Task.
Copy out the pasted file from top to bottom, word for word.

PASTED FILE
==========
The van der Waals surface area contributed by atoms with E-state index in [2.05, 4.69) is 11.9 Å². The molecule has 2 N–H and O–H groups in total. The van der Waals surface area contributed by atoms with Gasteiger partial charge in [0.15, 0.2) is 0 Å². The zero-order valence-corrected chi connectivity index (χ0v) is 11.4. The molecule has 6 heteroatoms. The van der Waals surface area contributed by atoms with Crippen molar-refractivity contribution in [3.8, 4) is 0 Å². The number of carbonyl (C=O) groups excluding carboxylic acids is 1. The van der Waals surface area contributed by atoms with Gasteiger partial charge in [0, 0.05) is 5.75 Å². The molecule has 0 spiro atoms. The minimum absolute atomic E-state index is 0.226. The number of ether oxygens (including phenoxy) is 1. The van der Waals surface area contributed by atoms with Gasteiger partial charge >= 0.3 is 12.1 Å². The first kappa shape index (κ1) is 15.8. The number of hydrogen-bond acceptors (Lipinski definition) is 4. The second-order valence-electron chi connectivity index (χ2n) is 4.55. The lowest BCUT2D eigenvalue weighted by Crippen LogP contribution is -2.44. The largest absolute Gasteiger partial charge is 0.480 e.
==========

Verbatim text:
The van der Waals surface area contributed by atoms with E-state index in [2.05, 4.69) is 11.9 Å². The molecule has 2 N–H and O–H groups in total. The van der Waals surface area contributed by atoms with Gasteiger partial charge in [0.15, 0.2) is 0 Å². The zero-order valence-corrected chi connectivity index (χ0v) is 11.4. The molecule has 6 heteroatoms. The van der Waals surface area contributed by atoms with Crippen molar-refractivity contribution in [3.8, 4) is 0 Å². The number of carbonyl (C=O) groups excluding carboxylic acids is 1. The van der Waals surface area contributed by atoms with Gasteiger partial charge in [0, 0.05) is 5.75 Å². The molecule has 0 spiro atoms. The minimum absolute atomic E-state index is 0.226. The number of ether oxygens (including phenoxy) is 1. The van der Waals surface area contributed by atoms with Gasteiger partial charge >= 0.3 is 12.1 Å². The first kappa shape index (κ1) is 15.8. The number of hydrogen-bond acceptors (Lipinski definition) is 4. The second-order valence-electron chi connectivity index (χ2n) is 4.55. The lowest BCUT2D eigenvalue weighted by Crippen LogP contribution is -2.44. The largest absolute Gasteiger partial charge is 0.480 e.